Anxiety: An issue silently plaguing society


Grace Pender

Student discusses her struggles with anxiety to counselor Leslie Spiller.

Grace Pender, Copy Editor

An estimated 284 million people were affected by anxiety disorders worldwide, making it the most prevalent mental health issue globally in 2017.

Yet many people don’t even know what anxiety is or if they, too, could be affected.

There is a notable difference between feeling anxious and being afflicted by an anxiety disorder. 

Possessing temporary and fleeting feelings of nervousness does not mean one has an anxiety disorder– having an anxiety disorder means experiencing recurring and perpetual feelings of anxiousness. 

There are many types of anxiety disorders, “anxiety” is solely an umbrella term. The most common anxiety disorders are Generalized Anxiety Disorder, Obsessive-Compulsive Disorder, Panic Disorder, Post-Traumatic Stress Disorder, and Social Anxiety Disorder. 

Anxiety is a silent–and–sometimes invisible issue.

Like many individuals, Junior Alexa Mulcahey was initially unaware of her condition. “I realized it wasn’t just me being anxious and it led to me discovering I had anxiety because I looked things up and discovered there is a difference between being anxious every once in a while and being anxious all the time without reason. Freshman year, I think, was when I realized I had it,” she stated.

Sometimes anxiety is difficult to identify. It is often confused with other conditions, like depression.

Michelle Kelley has been a Licensed Mental Health Counselor for over 25 years. “Anxiety can be confused with depression because there are overlapping symptoms between the two. The simple way to differentiate between the two is through mood. An anxious person is more keyed up, and depressed people have low moods and experience down-ness,” explained Kelley.  

And all individuals cope with anxiety disorders differently. 

“Some days when it’s bad I can’t breathe and I’m shaking. I often pull my hair, smack myself and cry. When bad situations happen instead of just being calm I freak out and shake,” Mulcahey said, describing her daily struggles with anxiety. Mulcahey internalizes her anxiety.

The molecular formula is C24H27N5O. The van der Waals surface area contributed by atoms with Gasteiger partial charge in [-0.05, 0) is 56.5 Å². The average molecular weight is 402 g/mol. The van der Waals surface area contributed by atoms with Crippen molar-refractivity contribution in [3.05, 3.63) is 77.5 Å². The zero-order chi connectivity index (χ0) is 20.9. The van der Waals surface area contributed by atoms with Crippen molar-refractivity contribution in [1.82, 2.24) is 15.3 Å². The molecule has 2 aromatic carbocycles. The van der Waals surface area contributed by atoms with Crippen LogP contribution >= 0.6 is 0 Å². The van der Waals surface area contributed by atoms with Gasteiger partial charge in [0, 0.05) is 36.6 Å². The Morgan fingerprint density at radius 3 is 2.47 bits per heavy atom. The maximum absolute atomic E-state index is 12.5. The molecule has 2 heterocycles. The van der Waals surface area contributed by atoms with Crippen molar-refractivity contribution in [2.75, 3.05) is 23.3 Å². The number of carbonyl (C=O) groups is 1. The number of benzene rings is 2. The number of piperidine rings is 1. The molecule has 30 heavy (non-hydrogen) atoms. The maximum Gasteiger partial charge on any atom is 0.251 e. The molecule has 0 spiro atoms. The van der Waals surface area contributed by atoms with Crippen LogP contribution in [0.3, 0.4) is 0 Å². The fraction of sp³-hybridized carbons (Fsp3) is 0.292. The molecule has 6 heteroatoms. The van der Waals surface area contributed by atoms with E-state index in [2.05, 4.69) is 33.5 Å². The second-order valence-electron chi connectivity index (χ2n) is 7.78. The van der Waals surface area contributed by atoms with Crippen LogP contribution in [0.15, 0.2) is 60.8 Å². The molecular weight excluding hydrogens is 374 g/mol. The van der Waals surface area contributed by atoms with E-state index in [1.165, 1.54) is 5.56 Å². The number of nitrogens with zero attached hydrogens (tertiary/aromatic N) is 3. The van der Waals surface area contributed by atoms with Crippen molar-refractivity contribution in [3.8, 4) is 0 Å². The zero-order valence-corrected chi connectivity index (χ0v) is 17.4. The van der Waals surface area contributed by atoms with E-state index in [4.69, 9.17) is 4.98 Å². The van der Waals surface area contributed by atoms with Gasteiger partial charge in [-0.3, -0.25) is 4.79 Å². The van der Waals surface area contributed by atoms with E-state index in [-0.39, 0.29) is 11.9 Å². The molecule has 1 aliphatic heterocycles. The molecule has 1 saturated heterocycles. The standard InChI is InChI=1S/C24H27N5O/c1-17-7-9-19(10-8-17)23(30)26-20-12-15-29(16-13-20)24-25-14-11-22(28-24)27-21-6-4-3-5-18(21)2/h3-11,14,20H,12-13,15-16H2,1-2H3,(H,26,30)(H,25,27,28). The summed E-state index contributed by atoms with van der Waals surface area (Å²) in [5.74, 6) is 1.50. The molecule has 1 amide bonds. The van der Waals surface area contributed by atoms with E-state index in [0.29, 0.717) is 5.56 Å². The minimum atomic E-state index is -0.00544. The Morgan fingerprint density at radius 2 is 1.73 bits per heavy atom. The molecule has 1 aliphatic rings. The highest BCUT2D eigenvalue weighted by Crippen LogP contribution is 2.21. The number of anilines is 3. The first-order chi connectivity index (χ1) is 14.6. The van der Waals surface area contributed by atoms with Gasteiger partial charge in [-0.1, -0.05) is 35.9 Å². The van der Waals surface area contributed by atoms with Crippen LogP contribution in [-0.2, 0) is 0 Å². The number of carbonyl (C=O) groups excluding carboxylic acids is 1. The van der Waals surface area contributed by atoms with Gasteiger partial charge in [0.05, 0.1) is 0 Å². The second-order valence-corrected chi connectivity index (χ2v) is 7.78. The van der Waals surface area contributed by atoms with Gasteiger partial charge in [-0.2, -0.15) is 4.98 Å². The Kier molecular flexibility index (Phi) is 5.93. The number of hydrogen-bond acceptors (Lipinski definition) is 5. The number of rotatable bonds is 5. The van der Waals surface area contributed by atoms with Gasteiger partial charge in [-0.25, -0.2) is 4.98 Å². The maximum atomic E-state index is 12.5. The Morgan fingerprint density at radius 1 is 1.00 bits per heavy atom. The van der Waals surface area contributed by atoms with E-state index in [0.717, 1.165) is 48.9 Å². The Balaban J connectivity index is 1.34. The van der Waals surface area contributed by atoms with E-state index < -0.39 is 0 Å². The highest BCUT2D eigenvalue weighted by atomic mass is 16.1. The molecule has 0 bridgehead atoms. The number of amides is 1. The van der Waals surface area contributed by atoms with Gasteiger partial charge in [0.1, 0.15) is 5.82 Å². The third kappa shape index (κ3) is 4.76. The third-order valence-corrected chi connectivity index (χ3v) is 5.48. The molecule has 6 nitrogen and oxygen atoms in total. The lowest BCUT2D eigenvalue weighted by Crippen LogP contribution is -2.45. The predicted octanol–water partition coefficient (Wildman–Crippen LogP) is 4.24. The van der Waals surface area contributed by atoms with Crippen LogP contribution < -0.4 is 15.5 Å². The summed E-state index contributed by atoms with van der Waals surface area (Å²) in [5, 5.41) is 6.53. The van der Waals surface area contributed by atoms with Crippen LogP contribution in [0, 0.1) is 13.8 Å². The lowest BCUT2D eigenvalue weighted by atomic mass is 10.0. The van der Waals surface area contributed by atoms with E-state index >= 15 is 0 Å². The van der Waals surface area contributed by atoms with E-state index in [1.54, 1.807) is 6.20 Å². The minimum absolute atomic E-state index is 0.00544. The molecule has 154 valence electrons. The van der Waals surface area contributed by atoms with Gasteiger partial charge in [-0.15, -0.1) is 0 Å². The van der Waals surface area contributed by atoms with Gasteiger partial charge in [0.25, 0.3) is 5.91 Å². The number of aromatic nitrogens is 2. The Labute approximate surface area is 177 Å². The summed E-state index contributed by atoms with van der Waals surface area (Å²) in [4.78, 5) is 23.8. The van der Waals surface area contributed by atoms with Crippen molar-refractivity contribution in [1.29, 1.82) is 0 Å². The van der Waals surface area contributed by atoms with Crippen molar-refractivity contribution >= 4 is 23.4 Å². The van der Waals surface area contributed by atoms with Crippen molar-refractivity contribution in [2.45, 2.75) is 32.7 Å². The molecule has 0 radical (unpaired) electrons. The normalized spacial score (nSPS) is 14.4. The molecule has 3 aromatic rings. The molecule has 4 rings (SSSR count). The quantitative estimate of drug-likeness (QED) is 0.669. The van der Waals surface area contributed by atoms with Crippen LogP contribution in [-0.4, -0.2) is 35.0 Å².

On the other hand, some individuals afflicted by anxiety disorders lash out. This can be misunderstood by outsiders. 

Kelley offered an example of this. “Oftentimes, anxious people are misunderstood and misbehave. For example, if a child runs out of a classroom because they have a panic attack they are punished because they seem disobedient. As a result of this treatment, they become frustrated and their behaviors increase,” explained Kelley. 

Although many members of society have anxiety, some possess a flawed perspective of it. 

Kelley explained some misconceptions those without the disorder often believe. “They will think that person is weak. They think it is a reflection of someone’s character. They believe that they should control how they feel and their behaviors. There is this illusion of character defect and a myth that people can control their emotions. This is incorrect,” Kelley stated. People from all walks of life suffer from anxiety. Although avoidance is a hallmark of anxiety, when attempting to treat it, Kelley granted the following advice: “Receive help from a mental health professional.”